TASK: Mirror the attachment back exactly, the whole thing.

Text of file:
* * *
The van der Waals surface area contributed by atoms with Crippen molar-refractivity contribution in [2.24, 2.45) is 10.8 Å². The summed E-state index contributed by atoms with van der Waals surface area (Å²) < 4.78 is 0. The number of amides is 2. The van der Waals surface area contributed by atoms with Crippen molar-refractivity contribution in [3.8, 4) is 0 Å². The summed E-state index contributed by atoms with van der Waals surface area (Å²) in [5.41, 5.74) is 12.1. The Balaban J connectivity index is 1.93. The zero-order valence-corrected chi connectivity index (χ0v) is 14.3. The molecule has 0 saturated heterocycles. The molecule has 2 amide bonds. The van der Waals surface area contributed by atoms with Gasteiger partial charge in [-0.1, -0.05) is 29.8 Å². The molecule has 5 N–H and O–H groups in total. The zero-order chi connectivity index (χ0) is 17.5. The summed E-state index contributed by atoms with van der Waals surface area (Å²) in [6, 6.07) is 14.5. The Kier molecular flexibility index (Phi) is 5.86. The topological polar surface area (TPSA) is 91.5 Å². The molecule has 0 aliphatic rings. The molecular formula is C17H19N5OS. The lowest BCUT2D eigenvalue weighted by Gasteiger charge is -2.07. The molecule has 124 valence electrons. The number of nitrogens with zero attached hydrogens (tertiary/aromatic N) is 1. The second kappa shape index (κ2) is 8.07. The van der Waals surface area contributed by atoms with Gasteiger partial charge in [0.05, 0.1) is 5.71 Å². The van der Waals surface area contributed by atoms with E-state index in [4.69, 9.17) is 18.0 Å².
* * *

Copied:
The van der Waals surface area contributed by atoms with Crippen molar-refractivity contribution in [2.24, 2.45) is 10.8 Å². The summed E-state index contributed by atoms with van der Waals surface area (Å²) < 4.78 is 0. The number of amides is 2. The van der Waals surface area contributed by atoms with Crippen molar-refractivity contribution in [3.8, 4) is 0 Å². The summed E-state index contributed by atoms with van der Waals surface area (Å²) in [5.41, 5.74) is 12.1. The Balaban J connectivity index is 1.93. The zero-order valence-corrected chi connectivity index (χ0v) is 14.3. The molecule has 0 saturated heterocycles. The molecule has 2 amide bonds. The van der Waals surface area contributed by atoms with Gasteiger partial charge in [-0.1, -0.05) is 29.8 Å². The molecule has 5 N–H and O–H groups in total. The zero-order chi connectivity index (χ0) is 17.5. The summed E-state index contributed by atoms with van der Waals surface area (Å²) in [6, 6.07) is 14.5. The Kier molecular flexibility index (Phi) is 5.86. The topological polar surface area (TPSA) is 91.5 Å². The molecule has 0 aliphatic rings. The molecular formula is C17H19N5OS. The lowest BCUT2D eigenvalue weighted by Gasteiger charge is -2.07. The molecule has 124 valence electrons. The number of nitrogens with zero attached hydrogens (tertiary/aromatic N) is 1. The second kappa shape index (κ2) is 8.07. The van der Waals surface area contributed by atoms with Gasteiger partial charge in [0.05, 0.1) is 5.71 Å². The van der Waals surface area contributed by atoms with E-state index in [4.69, 9.17) is 18.0 Å².